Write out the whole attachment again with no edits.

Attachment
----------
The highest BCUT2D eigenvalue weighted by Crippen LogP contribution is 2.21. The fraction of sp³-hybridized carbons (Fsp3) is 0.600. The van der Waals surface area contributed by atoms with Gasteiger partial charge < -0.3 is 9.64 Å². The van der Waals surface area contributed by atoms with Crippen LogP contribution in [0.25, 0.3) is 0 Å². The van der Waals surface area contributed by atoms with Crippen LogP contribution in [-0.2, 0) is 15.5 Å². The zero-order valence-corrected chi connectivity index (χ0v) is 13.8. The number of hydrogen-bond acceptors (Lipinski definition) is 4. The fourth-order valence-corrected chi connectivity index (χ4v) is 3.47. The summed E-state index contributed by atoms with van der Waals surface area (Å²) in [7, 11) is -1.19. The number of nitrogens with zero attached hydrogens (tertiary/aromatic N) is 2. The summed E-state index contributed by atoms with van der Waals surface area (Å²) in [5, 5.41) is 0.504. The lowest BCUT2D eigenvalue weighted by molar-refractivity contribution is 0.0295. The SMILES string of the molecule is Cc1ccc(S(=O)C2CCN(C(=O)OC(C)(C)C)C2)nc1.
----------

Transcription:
The highest BCUT2D eigenvalue weighted by Crippen LogP contribution is 2.21. The fraction of sp³-hybridized carbons (Fsp3) is 0.600. The van der Waals surface area contributed by atoms with Gasteiger partial charge < -0.3 is 9.64 Å². The van der Waals surface area contributed by atoms with Crippen LogP contribution in [0.25, 0.3) is 0 Å². The van der Waals surface area contributed by atoms with Crippen LogP contribution in [-0.2, 0) is 15.5 Å². The zero-order valence-corrected chi connectivity index (χ0v) is 13.8. The number of hydrogen-bond acceptors (Lipinski definition) is 4. The fourth-order valence-corrected chi connectivity index (χ4v) is 3.47. The summed E-state index contributed by atoms with van der Waals surface area (Å²) in [7, 11) is -1.19. The number of nitrogens with zero attached hydrogens (tertiary/aromatic N) is 2. The summed E-state index contributed by atoms with van der Waals surface area (Å²) in [5, 5.41) is 0.504. The lowest BCUT2D eigenvalue weighted by molar-refractivity contribution is 0.0295. The SMILES string of the molecule is Cc1ccc(S(=O)C2CCN(C(=O)OC(C)(C)C)C2)nc1.